Fig. E: OhCrap TheresALake is retrofitted with an
orange cone to warn spectators of its approach.
Fig. F: A pit stop for Deathpod3000.
teenage son, Deathpod3000 represents design
based on observation. Weeks before race day,
Moore visited the course and came to the conclusion that the curbs would be a deadly hazard unless
he outfitted his vehicle with proper collision avoidance technology. Other teams mainly use sonar to
detect obstacles, but sonar projects a broad cone of
sound that’s too inaccurate to detect curbs. Instead,
Deathpod3000 uses infrared ranging sensors,
which locate obstacles with a pencil-thin beam.
1 p.m.: It’s OhCrap TheresALake’s turn again.
This time, the crowd keeps a respectful distance.
Its owners have taped an orange traffic cone to its
body, as fair warning for anyone who wants to stay
on the parking lot during its run.
At the signal, it pops a screaming wheelie and
makes a beeline in the opposite direction from the
course. It hops the curb, flips in the air, and splashes
into the creek. Someone wades in after it. The
vehicle is eerily silent. It’s finally, blessedly dead.
2: 25 p.m.: But then three Boulder County firefighters arrive in a fire engine with a ladder. In a few
minutes they’ve retrieved the autonomous plane. The
Droners have one final chance to show their stuff. But
it’s now past 2 o’clock, and the wind has kicked up,
which is bad news for the lightweight plane.
Anderson and Muñoz decide to increase the
radius of the flight path to avoid corner clipping.
Muñoz twiddles with a laptop, clicking new waypoints
on a Google map. He launches the drone and aims it
toward the starting line. As soon as it’s on course, he
holds the remote control over his head, to make it
clear that the drone is in autonomous mode.
Gusts rock the foam plane back and forth as it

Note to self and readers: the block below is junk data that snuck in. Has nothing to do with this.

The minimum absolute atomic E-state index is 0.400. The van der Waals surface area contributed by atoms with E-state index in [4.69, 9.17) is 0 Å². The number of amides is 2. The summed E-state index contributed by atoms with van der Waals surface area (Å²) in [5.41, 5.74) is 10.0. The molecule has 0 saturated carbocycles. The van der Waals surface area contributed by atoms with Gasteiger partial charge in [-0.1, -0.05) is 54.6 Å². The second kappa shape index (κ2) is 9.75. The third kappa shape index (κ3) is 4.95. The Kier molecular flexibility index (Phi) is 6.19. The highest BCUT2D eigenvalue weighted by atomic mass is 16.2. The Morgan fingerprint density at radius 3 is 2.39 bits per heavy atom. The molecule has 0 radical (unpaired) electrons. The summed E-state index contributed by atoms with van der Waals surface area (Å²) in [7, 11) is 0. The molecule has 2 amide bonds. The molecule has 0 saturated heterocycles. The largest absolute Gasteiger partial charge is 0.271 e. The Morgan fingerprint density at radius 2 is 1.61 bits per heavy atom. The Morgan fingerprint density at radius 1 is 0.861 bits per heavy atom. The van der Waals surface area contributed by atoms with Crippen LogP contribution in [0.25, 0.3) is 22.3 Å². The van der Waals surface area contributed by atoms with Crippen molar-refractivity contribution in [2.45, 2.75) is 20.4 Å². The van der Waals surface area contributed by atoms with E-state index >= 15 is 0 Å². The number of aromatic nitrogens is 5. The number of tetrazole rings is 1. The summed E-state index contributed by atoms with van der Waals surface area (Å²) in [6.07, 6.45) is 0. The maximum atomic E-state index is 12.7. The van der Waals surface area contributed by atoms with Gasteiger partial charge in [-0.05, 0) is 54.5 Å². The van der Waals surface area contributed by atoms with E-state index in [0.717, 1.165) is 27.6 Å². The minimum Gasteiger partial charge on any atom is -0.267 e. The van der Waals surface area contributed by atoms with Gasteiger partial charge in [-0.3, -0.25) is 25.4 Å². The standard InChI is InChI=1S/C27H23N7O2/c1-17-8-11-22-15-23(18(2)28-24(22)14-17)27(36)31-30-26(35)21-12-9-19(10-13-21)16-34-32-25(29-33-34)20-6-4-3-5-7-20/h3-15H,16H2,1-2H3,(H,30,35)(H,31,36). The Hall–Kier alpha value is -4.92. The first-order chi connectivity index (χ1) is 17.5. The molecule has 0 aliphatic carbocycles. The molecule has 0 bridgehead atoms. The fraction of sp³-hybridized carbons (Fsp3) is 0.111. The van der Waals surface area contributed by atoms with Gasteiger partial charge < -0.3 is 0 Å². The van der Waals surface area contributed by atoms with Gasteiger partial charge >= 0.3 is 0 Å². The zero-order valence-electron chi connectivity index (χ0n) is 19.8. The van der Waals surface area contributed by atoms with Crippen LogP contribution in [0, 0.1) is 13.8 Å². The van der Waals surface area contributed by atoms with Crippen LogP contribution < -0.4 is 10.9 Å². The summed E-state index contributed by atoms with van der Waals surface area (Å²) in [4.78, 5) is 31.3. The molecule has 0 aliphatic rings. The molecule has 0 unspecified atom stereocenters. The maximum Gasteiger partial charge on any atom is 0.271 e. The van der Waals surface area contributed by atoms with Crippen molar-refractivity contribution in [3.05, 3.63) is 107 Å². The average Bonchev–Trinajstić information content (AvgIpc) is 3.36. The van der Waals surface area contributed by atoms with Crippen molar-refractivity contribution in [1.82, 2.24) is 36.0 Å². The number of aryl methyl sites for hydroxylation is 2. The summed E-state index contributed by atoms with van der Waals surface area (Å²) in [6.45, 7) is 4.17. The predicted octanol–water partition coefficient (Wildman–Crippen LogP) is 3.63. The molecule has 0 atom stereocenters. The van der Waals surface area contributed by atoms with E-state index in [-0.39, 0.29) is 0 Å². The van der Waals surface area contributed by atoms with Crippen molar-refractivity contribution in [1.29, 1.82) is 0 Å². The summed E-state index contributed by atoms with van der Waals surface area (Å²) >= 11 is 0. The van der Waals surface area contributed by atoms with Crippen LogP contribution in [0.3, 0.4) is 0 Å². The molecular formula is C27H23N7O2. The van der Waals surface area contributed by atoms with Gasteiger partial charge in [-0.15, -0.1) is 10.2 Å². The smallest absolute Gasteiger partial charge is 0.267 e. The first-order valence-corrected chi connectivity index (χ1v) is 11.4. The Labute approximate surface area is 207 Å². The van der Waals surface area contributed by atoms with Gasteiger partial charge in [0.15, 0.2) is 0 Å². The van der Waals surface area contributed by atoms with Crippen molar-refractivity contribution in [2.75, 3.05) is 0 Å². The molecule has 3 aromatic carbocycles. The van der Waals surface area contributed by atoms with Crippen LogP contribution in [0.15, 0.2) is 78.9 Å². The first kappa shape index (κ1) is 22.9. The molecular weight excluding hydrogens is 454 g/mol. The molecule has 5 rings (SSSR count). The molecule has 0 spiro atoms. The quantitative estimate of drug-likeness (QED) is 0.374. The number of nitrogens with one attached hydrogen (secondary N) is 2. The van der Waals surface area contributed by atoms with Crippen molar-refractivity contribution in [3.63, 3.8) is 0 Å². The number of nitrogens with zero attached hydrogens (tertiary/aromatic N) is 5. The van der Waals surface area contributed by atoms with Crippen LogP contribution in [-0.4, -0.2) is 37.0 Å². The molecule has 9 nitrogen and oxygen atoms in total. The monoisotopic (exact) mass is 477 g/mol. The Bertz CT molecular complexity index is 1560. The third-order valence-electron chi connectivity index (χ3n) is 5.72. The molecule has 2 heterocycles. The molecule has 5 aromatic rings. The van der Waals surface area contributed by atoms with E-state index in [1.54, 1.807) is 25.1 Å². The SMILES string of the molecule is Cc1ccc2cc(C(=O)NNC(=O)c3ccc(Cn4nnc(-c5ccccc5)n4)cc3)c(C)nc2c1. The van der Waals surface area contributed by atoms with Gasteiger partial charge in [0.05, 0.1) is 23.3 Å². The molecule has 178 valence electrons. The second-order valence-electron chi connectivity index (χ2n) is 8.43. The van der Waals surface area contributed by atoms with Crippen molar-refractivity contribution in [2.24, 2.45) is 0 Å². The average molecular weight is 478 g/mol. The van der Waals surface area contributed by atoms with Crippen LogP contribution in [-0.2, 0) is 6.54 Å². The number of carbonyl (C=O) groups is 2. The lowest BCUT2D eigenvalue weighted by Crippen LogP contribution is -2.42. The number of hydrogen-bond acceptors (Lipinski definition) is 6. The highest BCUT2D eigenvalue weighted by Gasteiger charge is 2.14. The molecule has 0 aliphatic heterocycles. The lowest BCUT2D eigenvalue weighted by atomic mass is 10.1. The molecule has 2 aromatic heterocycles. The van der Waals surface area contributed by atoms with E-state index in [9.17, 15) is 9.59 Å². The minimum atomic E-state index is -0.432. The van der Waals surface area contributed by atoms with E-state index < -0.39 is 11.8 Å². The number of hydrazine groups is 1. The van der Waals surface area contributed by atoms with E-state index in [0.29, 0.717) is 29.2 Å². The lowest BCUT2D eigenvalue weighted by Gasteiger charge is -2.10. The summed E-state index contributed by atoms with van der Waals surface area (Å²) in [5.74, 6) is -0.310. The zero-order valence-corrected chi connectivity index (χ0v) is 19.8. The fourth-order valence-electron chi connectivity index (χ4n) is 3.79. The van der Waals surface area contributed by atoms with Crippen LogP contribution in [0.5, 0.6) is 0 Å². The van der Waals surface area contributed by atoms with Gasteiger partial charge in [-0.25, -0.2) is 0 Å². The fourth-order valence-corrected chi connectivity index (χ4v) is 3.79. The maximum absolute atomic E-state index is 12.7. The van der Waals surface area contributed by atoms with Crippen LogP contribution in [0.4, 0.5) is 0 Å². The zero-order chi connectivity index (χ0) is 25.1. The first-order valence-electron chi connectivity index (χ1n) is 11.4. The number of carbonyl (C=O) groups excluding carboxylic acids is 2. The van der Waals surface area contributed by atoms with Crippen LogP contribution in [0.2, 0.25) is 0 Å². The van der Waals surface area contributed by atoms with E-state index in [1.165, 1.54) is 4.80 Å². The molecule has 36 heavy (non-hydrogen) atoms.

approaches the starting line. Judges stationed at
each of the four corners of the building look up to
make sure the drone doesn’t drift across the border
between the outer walls and the parking lot. The
drone describes a large circle around the perimeter
of the building. All four judges give word that the
drone has cleared the corners. Final time: 0: 36.
The other team members congratulate the winners, and then, just for fun, everyone sets their rovers
on the ground and starts them at the same time.
Robot mayhem ensues, but oddly enough, none of
12: 21 p.m.: Deathpod3000’s first run had its
throttle set at 30%. Its second run, at 50% throttle,
completes the course in 1: 28, shattering the 2:07
record it had set just hours ago.
2: 20 p.m.: Deathpod3000’s final run, at 70%
throttle, tears off the starting line. But the microprocessor that interprets the IR sensor data can’t
compute quickly enough, and the vehicle, like so
many of its brethren this day, ends its run by bashing into the curb. No matter — since Moore fielded
the only vehicle to finish the course so far, it seems
almost certain that he’ll be going home with the
$300 grand prize. Only one other vehicle has even
made it around three turns, let alone four. Everyone
agrees the trophy is as good as Moore’s, especially
with Muñoz and Anderson’s drone (which was
disqualified in the second round for clipping corners
again) stuck in a tree.
1st Place: DIY Drones II, makezine.com/go/
Engineer’s Choice: Deathpod3000,
For more competition images and video:
Mark Frauenfelder is editor-in-chief of MAKE.
74 Make: Volume 19